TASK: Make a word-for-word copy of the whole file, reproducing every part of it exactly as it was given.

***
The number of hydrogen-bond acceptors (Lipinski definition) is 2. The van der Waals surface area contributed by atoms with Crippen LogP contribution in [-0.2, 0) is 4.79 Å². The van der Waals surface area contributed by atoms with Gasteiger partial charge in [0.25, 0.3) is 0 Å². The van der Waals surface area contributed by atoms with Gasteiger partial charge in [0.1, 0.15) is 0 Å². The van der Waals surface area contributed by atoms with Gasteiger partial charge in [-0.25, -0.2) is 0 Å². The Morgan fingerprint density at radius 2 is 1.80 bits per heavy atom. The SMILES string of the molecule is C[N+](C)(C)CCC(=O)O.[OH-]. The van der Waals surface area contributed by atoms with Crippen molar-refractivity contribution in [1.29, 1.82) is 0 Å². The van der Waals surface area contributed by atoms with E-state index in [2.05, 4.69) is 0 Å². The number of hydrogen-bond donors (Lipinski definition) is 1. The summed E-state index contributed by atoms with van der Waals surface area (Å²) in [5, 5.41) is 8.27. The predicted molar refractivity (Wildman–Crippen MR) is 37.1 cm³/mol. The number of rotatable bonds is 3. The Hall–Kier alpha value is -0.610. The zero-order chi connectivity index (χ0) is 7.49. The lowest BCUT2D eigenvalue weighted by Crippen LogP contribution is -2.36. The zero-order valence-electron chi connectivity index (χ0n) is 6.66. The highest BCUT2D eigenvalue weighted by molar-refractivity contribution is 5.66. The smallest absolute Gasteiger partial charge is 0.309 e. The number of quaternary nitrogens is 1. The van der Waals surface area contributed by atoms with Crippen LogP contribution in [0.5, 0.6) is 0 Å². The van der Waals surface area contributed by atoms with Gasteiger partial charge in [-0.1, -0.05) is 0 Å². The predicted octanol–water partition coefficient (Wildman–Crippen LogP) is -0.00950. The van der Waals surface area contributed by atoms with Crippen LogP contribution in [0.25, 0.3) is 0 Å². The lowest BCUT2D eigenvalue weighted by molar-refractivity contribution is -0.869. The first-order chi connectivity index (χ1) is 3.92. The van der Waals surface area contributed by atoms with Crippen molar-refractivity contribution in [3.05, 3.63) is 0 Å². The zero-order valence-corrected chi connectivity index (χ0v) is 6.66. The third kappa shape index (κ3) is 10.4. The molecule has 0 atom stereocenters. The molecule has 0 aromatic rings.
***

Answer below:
The number of hydrogen-bond acceptors (Lipinski definition) is 2. The van der Waals surface area contributed by atoms with Crippen LogP contribution in [-0.2, 0) is 4.79 Å². The van der Waals surface area contributed by atoms with Gasteiger partial charge in [0.25, 0.3) is 0 Å². The van der Waals surface area contributed by atoms with Gasteiger partial charge in [0.1, 0.15) is 0 Å². The van der Waals surface area contributed by atoms with Gasteiger partial charge in [-0.25, -0.2) is 0 Å². The Morgan fingerprint density at radius 2 is 1.80 bits per heavy atom. The SMILES string of the molecule is C[N+](C)(C)CCC(=O)O.[OH-]. The van der Waals surface area contributed by atoms with Crippen molar-refractivity contribution in [1.29, 1.82) is 0 Å². The van der Waals surface area contributed by atoms with E-state index in [2.05, 4.69) is 0 Å². The number of hydrogen-bond donors (Lipinski definition) is 1. The summed E-state index contributed by atoms with van der Waals surface area (Å²) in [5, 5.41) is 8.27. The predicted molar refractivity (Wildman–Crippen MR) is 37.1 cm³/mol. The number of rotatable bonds is 3. The Hall–Kier alpha value is -0.610. The zero-order chi connectivity index (χ0) is 7.49. The lowest BCUT2D eigenvalue weighted by Crippen LogP contribution is -2.36. The zero-order valence-electron chi connectivity index (χ0n) is 6.66. The highest BCUT2D eigenvalue weighted by molar-refractivity contribution is 5.66. The smallest absolute Gasteiger partial charge is 0.309 e. The number of quaternary nitrogens is 1. The van der Waals surface area contributed by atoms with Crippen LogP contribution in [0.5, 0.6) is 0 Å². The van der Waals surface area contributed by atoms with Gasteiger partial charge in [-0.1, -0.05) is 0 Å². The predicted octanol–water partition coefficient (Wildman–Crippen LogP) is -0.00950. The van der Waals surface area contributed by atoms with Crippen LogP contribution in [0.25, 0.3) is 0 Å². The lowest BCUT2D eigenvalue weighted by molar-refractivity contribution is -0.869. The first-order chi connectivity index (χ1) is 3.92. The van der Waals surface area contributed by atoms with Crippen molar-refractivity contribution in [3.05, 3.63) is 0 Å². The zero-order valence-corrected chi connectivity index (χ0v) is 6.66. The third kappa shape index (κ3) is 10.4. The molecule has 0 atom stereocenters. The molecule has 0 aromatic rings.